Building a brand one step at a time. Part ONE

This is the first of a three part series titled “Essential Marketing Tips: building a brand one step at a time.” It’s taken from a talk I’ll be giving in Las Vegas at the Facial Cosmetic Meeting next week.

This first part covers: “What is a brand and why does it matter?” The next two parts will cover: “How does marketing play a role in branding?” and “New trends in marketing”.

Let’s start by having a little fun. I’m going to start by saying (typing) the most successful jingle in the history of advertising. When I stop I want you to say the rest. Let’s see how you do. Here goes! My bologna has a first name it’s OSCAR, my bologna has a second name it’s _ _ _ _ _. Oh I love to eat it everyday, and if you ask me why I’ll say, cause Oscar Mayer has a way with bologna. You did great!

Now, I’m going to say a tag line for a major company and leave one word out. The second you know what word’s missing I want you to fill it in!

1. Fly the friendly skies of ____.    United, United Airlines
2. What’s in your ____ ? wallet, Capital One
3. Don’t leave ____ without it.    home, American Express
4. Can you ____ me now?  hear, Verizon
5. Just ____ it!    do, Nike
6. Nothing comes between me and my____.    Calvins, Calvins Klein Jeans
7. Flick my ____.    Bic, Bic Pens
8. Like a ____.    Rock, Chevy

Isn’t it amazing how quickly a word, image, and an emotional reaction came to mind? Branding is what comes to mind when people think of you.

A brand can 1) attract patients, 2) increase staff and patient moral and loyalty and 3) create equity in your practice.

Here’s an example of a great invention that didn’t take off until it was marketed in a pretty package. The story of sliced bread.

People have been slicing bread for eons, pre-sliced, packaged bread has only been available since 1928, when Otto Rohwedder introduced the world’s first mechanical bread slicer. Looking back you’d think it would have been an immediate success. But it wasn’t until Wonder Bread came out in 1930 with a colorful package and advertising strategy that people began to buy it. Sales were slow at first as suspicious consumers were slow to accept a pre-sliced bread, but convenience overruled apprehension and soon everyone wanted sliced Wonder Bread on their dinner table!

Let’s take a look at another well known brand — Starbucks and how it adds value to coffee. Take a regular cup of coffee, add personalization, great graphics, a well thought out experience, and Starbucks can can charge significantly more for that cup of coffee and at the same time attract a loyal following.

Let me ask you, when you purchase a cup of Starbucks coffee do you know precisely what you can expect? You see a good brand adds trust and confidence in knowing what you’ll get.

Everyone has a brand. Every experience a patient has with you creates an impression, good or bad. If you don’t define who you are, others will. The question becomes: is it the image you want? No one has direct control over what people think about you, but how you interact with others influences how they perceive you. They judge you based on all of their points of contact with you, what they see on your website, how the person who answered the phone took care of them, what you look like, how you dress, how comfortable they feel in your office, and whether their questions were answered.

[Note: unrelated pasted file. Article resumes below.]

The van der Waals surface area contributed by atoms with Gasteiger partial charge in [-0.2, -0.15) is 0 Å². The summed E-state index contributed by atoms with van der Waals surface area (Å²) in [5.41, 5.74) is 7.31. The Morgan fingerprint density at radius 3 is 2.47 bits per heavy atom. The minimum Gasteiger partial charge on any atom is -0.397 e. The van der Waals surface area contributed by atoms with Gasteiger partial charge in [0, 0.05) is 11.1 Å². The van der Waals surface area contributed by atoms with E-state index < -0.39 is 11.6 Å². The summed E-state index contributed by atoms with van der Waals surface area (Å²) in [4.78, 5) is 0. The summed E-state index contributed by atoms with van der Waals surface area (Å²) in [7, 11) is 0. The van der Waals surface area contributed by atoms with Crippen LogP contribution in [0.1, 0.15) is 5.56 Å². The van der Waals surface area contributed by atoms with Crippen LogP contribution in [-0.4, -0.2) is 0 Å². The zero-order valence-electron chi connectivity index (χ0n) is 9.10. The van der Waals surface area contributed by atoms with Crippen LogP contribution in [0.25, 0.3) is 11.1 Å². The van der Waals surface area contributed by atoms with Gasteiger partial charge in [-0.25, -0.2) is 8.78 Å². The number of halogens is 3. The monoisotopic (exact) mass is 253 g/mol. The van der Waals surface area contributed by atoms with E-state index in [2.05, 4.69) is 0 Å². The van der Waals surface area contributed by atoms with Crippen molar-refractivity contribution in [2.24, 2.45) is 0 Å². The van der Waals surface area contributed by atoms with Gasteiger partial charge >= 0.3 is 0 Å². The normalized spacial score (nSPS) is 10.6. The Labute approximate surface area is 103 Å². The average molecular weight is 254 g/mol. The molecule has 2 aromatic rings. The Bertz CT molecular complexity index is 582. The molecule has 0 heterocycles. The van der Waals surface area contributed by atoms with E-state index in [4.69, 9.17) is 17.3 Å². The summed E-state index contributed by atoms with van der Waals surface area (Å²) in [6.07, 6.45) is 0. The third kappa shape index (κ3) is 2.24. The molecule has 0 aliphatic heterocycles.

A good brand is emotional and affects how we think, feel and behave. Have you ever made a decision based on how something looks? Do you spend more time looking at things that are beautiful and well designed? Does being a plastic surgeon make the look of your marketing materials more important to your success? The answer is yes.

In starting your quest for a brand you need to know what your services are, what makes them unique and the profile of your  “typical” patient. In the marketing world we call this your “target audience”.

This recent study by the American Board of Plastic Surgery, describes a general target audience but you will want to identify one more specific for your practice and your goals. But typically 92% of all plastic surgery patients are women — 8% are men; 75% chose to have a procedure to improve their physical appearance — 25% to advance their career.

This study also validated that women want to feel good rapport, listened to and comfortable sharing their concerns. Other factors include skill, experience, and recommendations by others.

So in order to relate to this target audience, a good brand for a plastic surgeon would include images that reflect self confidence and professional success. It would also present a physician that has the ability to connect with and listen to patient cares and concerns. One that’s trustworthy, credentialed, and experienced.

In most plastic surgery practices, the doctor becomes the primary brand – your education and years of experience, your involvement with the community, your professional affiliations, and what your marketing materials look like are all pieces of your brand.

Thanks for reading this far… Part TWO will pick up tomorrow with “How does marketing play a role in branding?”

Till then, wishing you a wonderful day!

Candace Crowe, President

Candace Crowe Design
Educating Patients. Marketing You.

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